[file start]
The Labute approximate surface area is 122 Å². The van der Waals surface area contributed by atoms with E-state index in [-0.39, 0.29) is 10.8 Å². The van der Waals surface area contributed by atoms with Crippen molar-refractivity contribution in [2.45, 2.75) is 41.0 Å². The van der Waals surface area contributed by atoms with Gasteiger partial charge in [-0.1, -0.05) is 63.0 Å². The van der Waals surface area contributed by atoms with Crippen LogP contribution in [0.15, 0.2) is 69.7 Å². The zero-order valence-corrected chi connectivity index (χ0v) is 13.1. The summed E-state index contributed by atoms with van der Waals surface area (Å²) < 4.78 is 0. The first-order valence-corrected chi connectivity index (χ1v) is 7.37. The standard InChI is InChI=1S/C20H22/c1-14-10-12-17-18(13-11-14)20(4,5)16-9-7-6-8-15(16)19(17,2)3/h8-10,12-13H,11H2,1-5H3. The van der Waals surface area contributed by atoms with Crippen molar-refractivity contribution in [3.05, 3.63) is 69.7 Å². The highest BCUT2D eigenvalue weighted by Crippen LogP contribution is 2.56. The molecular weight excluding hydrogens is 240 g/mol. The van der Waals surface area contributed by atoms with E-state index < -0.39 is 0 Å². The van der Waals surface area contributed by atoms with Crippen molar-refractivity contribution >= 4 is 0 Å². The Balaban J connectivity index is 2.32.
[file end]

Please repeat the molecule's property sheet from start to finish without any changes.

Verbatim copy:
The Labute approximate surface area is 122 Å². The van der Waals surface area contributed by atoms with E-state index in [-0.39, 0.29) is 10.8 Å². The van der Waals surface area contributed by atoms with Crippen molar-refractivity contribution in [2.45, 2.75) is 41.0 Å². The van der Waals surface area contributed by atoms with Gasteiger partial charge in [-0.1, -0.05) is 63.0 Å². The van der Waals surface area contributed by atoms with Crippen LogP contribution in [0.15, 0.2) is 69.7 Å². The zero-order valence-corrected chi connectivity index (χ0v) is 13.1. The summed E-state index contributed by atoms with van der Waals surface area (Å²) < 4.78 is 0. The first-order valence-corrected chi connectivity index (χ1v) is 7.37. The standard InChI is InChI=1S/C20H22/c1-14-10-12-17-18(13-11-14)20(4,5)16-9-7-6-8-15(16)19(17,2)3/h8-10,12-13H,11H2,1-5H3. The van der Waals surface area contributed by atoms with Crippen molar-refractivity contribution in [3.05, 3.63) is 69.7 Å². The highest BCUT2D eigenvalue weighted by Crippen LogP contribution is 2.56. The molecular weight excluding hydrogens is 240 g/mol. The van der Waals surface area contributed by atoms with E-state index < -0.39 is 0 Å². The van der Waals surface area contributed by atoms with Crippen molar-refractivity contribution >= 4 is 0 Å². The Balaban J connectivity index is 2.32.